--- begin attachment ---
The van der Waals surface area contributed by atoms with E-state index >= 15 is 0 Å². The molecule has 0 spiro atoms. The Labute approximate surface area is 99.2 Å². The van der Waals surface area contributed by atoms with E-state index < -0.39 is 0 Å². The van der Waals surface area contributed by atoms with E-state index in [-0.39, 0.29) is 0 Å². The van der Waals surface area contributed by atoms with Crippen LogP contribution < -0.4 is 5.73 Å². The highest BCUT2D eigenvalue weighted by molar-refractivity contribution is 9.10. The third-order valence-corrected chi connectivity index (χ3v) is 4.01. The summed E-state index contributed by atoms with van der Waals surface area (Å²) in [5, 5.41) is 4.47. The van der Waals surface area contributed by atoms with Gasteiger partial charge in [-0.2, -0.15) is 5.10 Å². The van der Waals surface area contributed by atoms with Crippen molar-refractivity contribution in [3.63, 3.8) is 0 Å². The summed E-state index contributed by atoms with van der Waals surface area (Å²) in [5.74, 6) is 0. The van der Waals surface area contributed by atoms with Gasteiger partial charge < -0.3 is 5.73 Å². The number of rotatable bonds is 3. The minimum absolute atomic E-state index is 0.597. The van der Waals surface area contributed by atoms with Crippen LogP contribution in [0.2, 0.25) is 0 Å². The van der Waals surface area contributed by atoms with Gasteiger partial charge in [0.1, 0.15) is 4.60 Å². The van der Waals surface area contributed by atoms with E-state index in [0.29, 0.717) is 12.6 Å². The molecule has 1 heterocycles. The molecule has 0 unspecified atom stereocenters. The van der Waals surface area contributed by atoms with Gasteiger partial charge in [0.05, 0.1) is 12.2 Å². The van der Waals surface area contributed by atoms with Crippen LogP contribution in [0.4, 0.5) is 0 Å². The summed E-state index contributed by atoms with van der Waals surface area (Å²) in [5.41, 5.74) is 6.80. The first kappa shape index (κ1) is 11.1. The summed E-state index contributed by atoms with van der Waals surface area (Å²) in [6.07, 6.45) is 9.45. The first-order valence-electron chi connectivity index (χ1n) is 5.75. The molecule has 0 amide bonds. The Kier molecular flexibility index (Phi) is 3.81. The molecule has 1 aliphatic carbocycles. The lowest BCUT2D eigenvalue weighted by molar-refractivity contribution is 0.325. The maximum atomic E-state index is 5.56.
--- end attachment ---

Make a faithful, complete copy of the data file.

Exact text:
The van der Waals surface area contributed by atoms with E-state index >= 15 is 0 Å². The molecule has 0 spiro atoms. The Labute approximate surface area is 99.2 Å². The van der Waals surface area contributed by atoms with E-state index < -0.39 is 0 Å². The van der Waals surface area contributed by atoms with E-state index in [-0.39, 0.29) is 0 Å². The van der Waals surface area contributed by atoms with Crippen LogP contribution < -0.4 is 5.73 Å². The highest BCUT2D eigenvalue weighted by molar-refractivity contribution is 9.10. The third-order valence-corrected chi connectivity index (χ3v) is 4.01. The summed E-state index contributed by atoms with van der Waals surface area (Å²) in [5, 5.41) is 4.47. The van der Waals surface area contributed by atoms with Gasteiger partial charge in [-0.2, -0.15) is 5.10 Å². The van der Waals surface area contributed by atoms with Crippen molar-refractivity contribution in [3.63, 3.8) is 0 Å². The summed E-state index contributed by atoms with van der Waals surface area (Å²) in [5.74, 6) is 0. The van der Waals surface area contributed by atoms with Gasteiger partial charge < -0.3 is 5.73 Å². The number of rotatable bonds is 3. The minimum absolute atomic E-state index is 0.597. The van der Waals surface area contributed by atoms with Crippen LogP contribution in [0.2, 0.25) is 0 Å². The van der Waals surface area contributed by atoms with Gasteiger partial charge in [0.1, 0.15) is 4.60 Å². The van der Waals surface area contributed by atoms with E-state index in [0.29, 0.717) is 12.6 Å². The molecule has 1 heterocycles. The molecule has 0 unspecified atom stereocenters. The van der Waals surface area contributed by atoms with Gasteiger partial charge in [0.05, 0.1) is 12.2 Å². The van der Waals surface area contributed by atoms with Crippen LogP contribution in [0.4, 0.5) is 0 Å². The summed E-state index contributed by atoms with van der Waals surface area (Å²) in [5.41, 5.74) is 6.80. The first kappa shape index (κ1) is 11.1. The summed E-state index contributed by atoms with van der Waals surface area (Å²) in [6.07, 6.45) is 9.45. The first-order valence-electron chi connectivity index (χ1n) is 5.75. The molecule has 0 amide bonds. The Kier molecular flexibility index (Phi) is 3.81. The molecule has 1 aliphatic carbocycles. The lowest BCUT2D eigenvalue weighted by molar-refractivity contribution is 0.325. The maximum atomic E-state index is 5.56.